The MBTI® Forms have been modified and perfected many times to ensure that it’s as accurate as possible. The indicator was created in 1942 and modified in 1977, 1987, and 1998. The questionnaire is meant to be given as part of a consultation process and not as a stand-alone “test”. This is what separates the MBTI® from many of its knock-off competitors like 16 personalities or other online tests.
In a typical Myers-Briggs consultation a client will:
- Fill out the Myers-Briggs Type Indicator and then hand it to a practitioner who will score it for them. (They may also fill it out online).
- The practitioner will then look over the results to see how clear the preferences are (for example, if a client is on the mid-point for T/F then further clarification might be needed).
- The practitioner will sit down with the client and explain the preferences in clear, easy-to-understand language. They will ask the client which preferences they relate to the most, clarifying that we all use both preferences at different times.
- Once the client has a thorough understanding of the preferences (I/E, S/N,/T/F, J/P) and has verbally indicated which they prefer, the practitioner will then ask them to read a type description for their most likely type.
- The client will read the description and let the practitioner know if this seems like the best fit. He or she might circle anything that doesn’t seem to fit.
- If there is any further confusion, the practitioner will help the client with that, perhaps bringing up another type as a possibility or accounting for other reasons (life experience, traits, quirks) that the individual might not relate to the type given.
- It is only once the client has a thorough understanding of the type preferences that they will pick their “best-fit” type. Nobody chooses their type for them.
This one-on-one consultation eliminates the likelihood that someone will mistype or get an inaccurate result on a test. Practitioners are trained to help clients sort out their most likely type and avoid typing themselves based on “masks” they might wear as a parent, friend, or employee. The indicator without the consultation is not nearly as effective.
Reliability and Gender
The MBTI® has also been modified so that no gender differences get in the way of its accuracy. For example, the first version of the MBTI® tended to score many women as feeling types simply because when it was created (in 1942) many women were expected to exhibit feeling-typical tendencies. The questionnaire has since been modified so that even a woman pressured by society to fit a certain role can still get a “T” result if she is a thinking type.
Test-Retest Scores and Reliability
What happens if you test one week as an ESTJ and the next week as an ISFP? While this is likely to happen in knock-off versions of the test, it’s much less likely to happen when the official MBTI® is administered. That’s because taking the actual assessment with a consultation gives the individual the chance to ask questions, clarify their true personality outside of work or home life, and helps them to get a result that isn’t based on an ever-changing “mood”.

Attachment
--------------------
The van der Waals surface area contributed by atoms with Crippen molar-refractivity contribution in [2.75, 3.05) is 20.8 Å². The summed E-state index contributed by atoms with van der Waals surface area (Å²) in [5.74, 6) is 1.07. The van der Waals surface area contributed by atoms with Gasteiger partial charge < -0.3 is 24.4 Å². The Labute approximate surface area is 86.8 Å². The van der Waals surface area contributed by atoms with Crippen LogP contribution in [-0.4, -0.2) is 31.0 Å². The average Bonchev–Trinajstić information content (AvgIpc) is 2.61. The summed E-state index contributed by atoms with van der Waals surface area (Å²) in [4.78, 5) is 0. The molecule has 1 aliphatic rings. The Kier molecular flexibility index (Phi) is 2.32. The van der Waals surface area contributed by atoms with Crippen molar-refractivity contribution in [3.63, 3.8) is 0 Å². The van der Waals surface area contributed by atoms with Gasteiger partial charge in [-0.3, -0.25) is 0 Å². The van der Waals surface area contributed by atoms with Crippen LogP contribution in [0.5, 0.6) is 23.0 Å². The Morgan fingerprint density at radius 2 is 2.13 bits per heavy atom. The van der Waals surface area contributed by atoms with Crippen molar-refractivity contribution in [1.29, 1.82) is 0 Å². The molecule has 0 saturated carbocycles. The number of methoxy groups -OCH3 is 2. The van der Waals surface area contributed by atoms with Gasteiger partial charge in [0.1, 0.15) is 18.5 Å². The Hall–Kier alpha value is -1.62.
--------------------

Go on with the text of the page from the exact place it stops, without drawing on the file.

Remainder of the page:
In several case studies taken over the course of several months to a year, it was found that on average 75-90% of the people who take the MBTI® will retest and get the same result. This is actually quite high for a personality questionnaire and is roughly similar to the test-retest reliability of the Big 5 psychometric test.
Overall, the internal consistency of the four MBTI scales is exceptionally high in all samples available to date. You can find much more information about the reliability and validity studies conducted in the MBTI® Manual – Third Edition.
Myers-Briggs Validity Studies
Literally thousands of research studies have been conducted with the MBTI assessment. You can find these studies in the Isabel Briggs Myers Memorial Library. Some of these studies include:
- Studies of preference interactions
- Studies of type dynamics and whether particular groups of types differ in observable ways
- Analysis of variance (ANOVA).
- Brain scans of extraverted and introverted students to show observable differences
- Studies on type and creativity
- Correlations between the MBTI® and Strong Interest Inventory® Tool
- Correlation of MBTI® and the NEO-PI™
- Correlation of MBTI® and FIRO-B® Instrument
- Correlation of MBTI® and the California Psychological Inventory Instrument, Form 434
The point is, rigorous research has been conducted to support the MBTI model. Correlations of the four dichotomies (I/E, S/N, T/F, J/P) with a wide variety of scales of other instruments support the predictions of type theory.
Is This Scientific Enough?
I don’t know if a research study will ever be able to completely prove the scientific reliability of any personality questionnaire. But the MBTI® ranks very highly as one of the most thoroughly tested and scientifically researched typology theories to-date. I’ll be keeping my eyes open for any more research that comes out in the future and will keep you all posted here on my blog! You should also check out Dario Nardi’s Google Talk about type theory and the brain!
Neuroscience of Personality: Brain Savvy Insights for All Types of People
MBTI® Manual – A Guide to the Development and Use of the Myers-Briggs Type Indicator® Instrument